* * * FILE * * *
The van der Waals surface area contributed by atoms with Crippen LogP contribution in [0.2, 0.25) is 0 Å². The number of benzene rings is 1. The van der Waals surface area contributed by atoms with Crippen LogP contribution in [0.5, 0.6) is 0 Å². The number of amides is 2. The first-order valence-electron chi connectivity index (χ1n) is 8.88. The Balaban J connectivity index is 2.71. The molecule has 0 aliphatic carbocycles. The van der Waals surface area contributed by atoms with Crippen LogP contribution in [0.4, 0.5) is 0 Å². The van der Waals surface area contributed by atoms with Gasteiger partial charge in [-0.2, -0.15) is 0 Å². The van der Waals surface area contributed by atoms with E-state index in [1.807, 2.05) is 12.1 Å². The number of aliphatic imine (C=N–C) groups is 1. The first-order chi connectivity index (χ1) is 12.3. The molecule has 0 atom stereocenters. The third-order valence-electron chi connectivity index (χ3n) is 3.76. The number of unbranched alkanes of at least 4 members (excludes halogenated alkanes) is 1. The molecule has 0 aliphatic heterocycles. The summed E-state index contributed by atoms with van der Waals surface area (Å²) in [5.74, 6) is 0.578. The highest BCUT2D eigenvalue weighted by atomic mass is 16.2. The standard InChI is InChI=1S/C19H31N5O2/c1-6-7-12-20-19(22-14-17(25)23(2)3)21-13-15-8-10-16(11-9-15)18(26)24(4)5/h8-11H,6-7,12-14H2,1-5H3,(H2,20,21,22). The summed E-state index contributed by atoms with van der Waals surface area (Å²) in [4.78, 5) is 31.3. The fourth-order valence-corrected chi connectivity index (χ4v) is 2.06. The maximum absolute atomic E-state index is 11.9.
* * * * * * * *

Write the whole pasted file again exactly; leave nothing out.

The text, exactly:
The van der Waals surface area contributed by atoms with Crippen LogP contribution in [0.2, 0.25) is 0 Å². The number of benzene rings is 1. The van der Waals surface area contributed by atoms with Crippen LogP contribution in [0.5, 0.6) is 0 Å². The number of amides is 2. The first-order valence-electron chi connectivity index (χ1n) is 8.88. The Balaban J connectivity index is 2.71. The molecule has 0 aliphatic carbocycles. The van der Waals surface area contributed by atoms with Crippen LogP contribution in [0.4, 0.5) is 0 Å². The van der Waals surface area contributed by atoms with Gasteiger partial charge in [-0.2, -0.15) is 0 Å². The van der Waals surface area contributed by atoms with E-state index in [1.807, 2.05) is 12.1 Å². The number of aliphatic imine (C=N–C) groups is 1. The first-order chi connectivity index (χ1) is 12.3. The molecule has 0 atom stereocenters. The third-order valence-electron chi connectivity index (χ3n) is 3.76. The number of unbranched alkanes of at least 4 members (excludes halogenated alkanes) is 1. The molecule has 0 aliphatic heterocycles. The summed E-state index contributed by atoms with van der Waals surface area (Å²) in [5.74, 6) is 0.578. The highest BCUT2D eigenvalue weighted by atomic mass is 16.2. The standard InChI is InChI=1S/C19H31N5O2/c1-6-7-12-20-19(22-14-17(25)23(2)3)21-13-15-8-10-16(11-9-15)18(26)24(4)5/h8-11H,6-7,12-14H2,1-5H3,(H2,20,21,22). The summed E-state index contributed by atoms with van der Waals surface area (Å²) in [4.78, 5) is 31.3. The fourth-order valence-corrected chi connectivity index (χ4v) is 2.06. The maximum absolute atomic E-state index is 11.9.